The bank feels it’s important to be transparent about its activities. Ruben says, “ABN AMRO has maintained a strong focus on human rights since 2011. However, the Human Rights Report is more than just the bank patting itself on the back – it also examines a number of dilemmas and obstacles. Plus the report functions as a useful management tool, allowing us to monitor our operations and plan future initiatives. Judging from the vulnerable client groups listed in the section covering our role as a service provider, we’re obviously doing a lot. But these are multiple separate initiatives. There are certain groups we still need to home in on. By consolidating our efforts, we’re sure to make even more progress. No matter how satisfying it is to make a positive impact, our work is never really done. That’s just how it goes with human rights.”

The bank is also working to improve its due diligence. “The founder of TIMBY, which stands for This Is My Backyard, spoke at our last human rights conference. They’ve developed a simple app to give individuals in vulnerable areas a voice. The app lets users post reviews of their living or working conditions. The success of the app will, of course, depend on whether it attracts enough users. We hope our clients will make use of TIMBY and other innovations like it. Companies with offices in unstable regions and underdeveloped countries would do well to monitor the local situation closely so they can quickly intervene in the event of human rights violations. After all, any company committed to sustainability doesn’t want to risk being associated with these types of practices.”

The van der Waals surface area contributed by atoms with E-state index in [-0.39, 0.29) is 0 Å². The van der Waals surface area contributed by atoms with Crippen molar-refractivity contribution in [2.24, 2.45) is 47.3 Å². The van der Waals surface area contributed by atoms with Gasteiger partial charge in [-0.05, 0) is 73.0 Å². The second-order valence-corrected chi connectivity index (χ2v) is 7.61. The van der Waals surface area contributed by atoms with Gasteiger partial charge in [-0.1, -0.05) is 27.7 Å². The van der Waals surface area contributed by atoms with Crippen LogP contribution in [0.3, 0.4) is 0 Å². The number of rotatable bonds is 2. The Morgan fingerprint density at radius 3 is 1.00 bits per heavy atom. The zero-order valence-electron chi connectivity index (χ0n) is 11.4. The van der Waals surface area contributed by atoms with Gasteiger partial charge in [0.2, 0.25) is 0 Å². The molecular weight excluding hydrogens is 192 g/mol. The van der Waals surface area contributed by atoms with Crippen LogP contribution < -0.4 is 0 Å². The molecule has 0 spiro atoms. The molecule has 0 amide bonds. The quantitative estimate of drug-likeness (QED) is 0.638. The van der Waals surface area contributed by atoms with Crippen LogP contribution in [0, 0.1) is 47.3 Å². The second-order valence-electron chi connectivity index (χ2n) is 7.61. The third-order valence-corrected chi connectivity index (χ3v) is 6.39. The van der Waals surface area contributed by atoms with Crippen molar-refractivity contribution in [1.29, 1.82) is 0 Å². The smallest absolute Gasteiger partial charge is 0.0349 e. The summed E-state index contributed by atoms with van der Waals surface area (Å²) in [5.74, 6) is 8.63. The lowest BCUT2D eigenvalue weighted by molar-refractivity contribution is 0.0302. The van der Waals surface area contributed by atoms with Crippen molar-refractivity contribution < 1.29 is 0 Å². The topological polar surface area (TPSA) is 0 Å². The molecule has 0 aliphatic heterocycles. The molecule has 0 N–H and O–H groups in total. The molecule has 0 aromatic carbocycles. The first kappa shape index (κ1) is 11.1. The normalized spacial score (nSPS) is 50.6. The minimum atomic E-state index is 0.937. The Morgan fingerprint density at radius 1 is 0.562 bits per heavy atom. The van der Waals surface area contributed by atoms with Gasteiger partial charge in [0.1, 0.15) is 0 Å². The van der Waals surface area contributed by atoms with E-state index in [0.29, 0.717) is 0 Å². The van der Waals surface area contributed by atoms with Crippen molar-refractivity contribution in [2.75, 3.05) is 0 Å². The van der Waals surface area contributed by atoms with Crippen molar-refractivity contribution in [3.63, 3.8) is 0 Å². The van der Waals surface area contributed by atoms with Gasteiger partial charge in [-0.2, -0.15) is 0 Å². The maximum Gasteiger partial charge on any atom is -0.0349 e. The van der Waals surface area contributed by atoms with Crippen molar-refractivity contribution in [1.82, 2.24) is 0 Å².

Ruben says it’s impossible to pay too much attention to human rights. “The day the report was published, our project to combat human trafficking made the eight o’clock news here in the Netherlands. For me, this type of positive media coverage affirms my belief that it’s imperative that we continue to take seriously our own influence when it comes to human rights. In the coming months, we plan to focus even more on embedding our human rights programme in the organisation. We’ll also be thinking carefully about how to minimise any negative impact on human rights we have and bolster the positive impact we’re making. Collaboration – not just internally across the bank, but also outside it – remains key.”

More information

The report is available online. Here you’ll also find the bank’s past publications on human rights. To request a printed version of the report, please send an email to